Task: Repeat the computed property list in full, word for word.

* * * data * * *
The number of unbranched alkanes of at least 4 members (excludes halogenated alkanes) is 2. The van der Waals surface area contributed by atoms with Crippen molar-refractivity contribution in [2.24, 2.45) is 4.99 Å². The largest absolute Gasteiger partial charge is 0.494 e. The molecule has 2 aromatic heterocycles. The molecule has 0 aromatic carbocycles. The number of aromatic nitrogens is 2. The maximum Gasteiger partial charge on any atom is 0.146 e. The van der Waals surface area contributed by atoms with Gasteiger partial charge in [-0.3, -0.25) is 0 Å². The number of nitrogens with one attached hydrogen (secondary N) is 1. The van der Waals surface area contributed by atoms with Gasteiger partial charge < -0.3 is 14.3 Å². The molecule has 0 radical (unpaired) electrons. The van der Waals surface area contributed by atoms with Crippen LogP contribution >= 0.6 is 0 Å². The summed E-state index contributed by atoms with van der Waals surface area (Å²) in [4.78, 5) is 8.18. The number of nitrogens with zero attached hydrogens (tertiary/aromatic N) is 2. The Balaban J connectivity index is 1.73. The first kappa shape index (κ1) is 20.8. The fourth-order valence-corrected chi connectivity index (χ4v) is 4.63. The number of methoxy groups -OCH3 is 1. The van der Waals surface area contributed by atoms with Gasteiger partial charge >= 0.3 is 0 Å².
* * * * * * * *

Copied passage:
The number of unbranched alkanes of at least 4 members (excludes halogenated alkanes) is 2. The van der Waals surface area contributed by atoms with Crippen molar-refractivity contribution in [2.24, 2.45) is 4.99 Å². The largest absolute Gasteiger partial charge is 0.494 e. The molecule has 2 aromatic heterocycles. The molecule has 0 aromatic carbocycles. The number of aromatic nitrogens is 2. The maximum Gasteiger partial charge on any atom is 0.146 e. The van der Waals surface area contributed by atoms with Gasteiger partial charge in [-0.3, -0.25) is 0 Å². The number of nitrogens with one attached hydrogen (secondary N) is 1. The van der Waals surface area contributed by atoms with Gasteiger partial charge < -0.3 is 14.3 Å². The molecule has 0 radical (unpaired) electrons. The van der Waals surface area contributed by atoms with Crippen LogP contribution >= 0.6 is 0 Å². The summed E-state index contributed by atoms with van der Waals surface area (Å²) in [4.78, 5) is 8.18. The number of nitrogens with zero attached hydrogens (tertiary/aromatic N) is 2. The Balaban J connectivity index is 1.73. The first kappa shape index (κ1) is 20.8. The fourth-order valence-corrected chi connectivity index (χ4v) is 4.63. The number of methoxy groups -OCH3 is 1. The van der Waals surface area contributed by atoms with Gasteiger partial charge >= 0.3 is 0 Å².